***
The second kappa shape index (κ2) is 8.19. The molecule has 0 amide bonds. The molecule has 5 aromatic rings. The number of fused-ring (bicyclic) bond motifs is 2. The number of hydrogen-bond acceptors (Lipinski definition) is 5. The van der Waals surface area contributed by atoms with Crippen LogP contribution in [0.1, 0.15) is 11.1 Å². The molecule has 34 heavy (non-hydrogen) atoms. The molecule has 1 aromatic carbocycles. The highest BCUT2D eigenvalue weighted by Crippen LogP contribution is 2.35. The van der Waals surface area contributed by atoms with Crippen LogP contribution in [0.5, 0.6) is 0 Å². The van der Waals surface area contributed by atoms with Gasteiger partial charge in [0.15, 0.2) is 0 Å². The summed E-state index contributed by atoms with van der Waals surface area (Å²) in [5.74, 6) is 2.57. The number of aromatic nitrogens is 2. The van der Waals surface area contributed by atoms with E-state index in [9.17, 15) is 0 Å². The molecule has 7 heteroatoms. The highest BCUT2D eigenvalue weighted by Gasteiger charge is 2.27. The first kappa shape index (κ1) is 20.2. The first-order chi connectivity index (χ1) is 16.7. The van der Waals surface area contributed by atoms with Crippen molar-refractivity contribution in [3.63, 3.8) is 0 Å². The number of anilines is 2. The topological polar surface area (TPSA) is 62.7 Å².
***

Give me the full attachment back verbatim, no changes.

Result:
The second kappa shape index (κ2) is 8.19. The molecule has 0 amide bonds. The molecule has 5 aromatic rings. The number of fused-ring (bicyclic) bond motifs is 2. The number of hydrogen-bond acceptors (Lipinski definition) is 5. The van der Waals surface area contributed by atoms with Crippen LogP contribution in [0.1, 0.15) is 11.1 Å². The molecule has 34 heavy (non-hydrogen) atoms. The molecule has 1 aromatic carbocycles. The highest BCUT2D eigenvalue weighted by Crippen LogP contribution is 2.35. The van der Waals surface area contributed by atoms with Crippen LogP contribution in [0.5, 0.6) is 0 Å². The van der Waals surface area contributed by atoms with Gasteiger partial charge in [0.15, 0.2) is 0 Å². The summed E-state index contributed by atoms with van der Waals surface area (Å²) in [5.74, 6) is 2.57. The number of aromatic nitrogens is 2. The van der Waals surface area contributed by atoms with E-state index in [9.17, 15) is 0 Å². The molecule has 7 heteroatoms. The highest BCUT2D eigenvalue weighted by Gasteiger charge is 2.27. The first kappa shape index (κ1) is 20.2. The first-order chi connectivity index (χ1) is 16.7. The van der Waals surface area contributed by atoms with Crippen molar-refractivity contribution in [3.63, 3.8) is 0 Å². The number of anilines is 2. The topological polar surface area (TPSA) is 62.7 Å².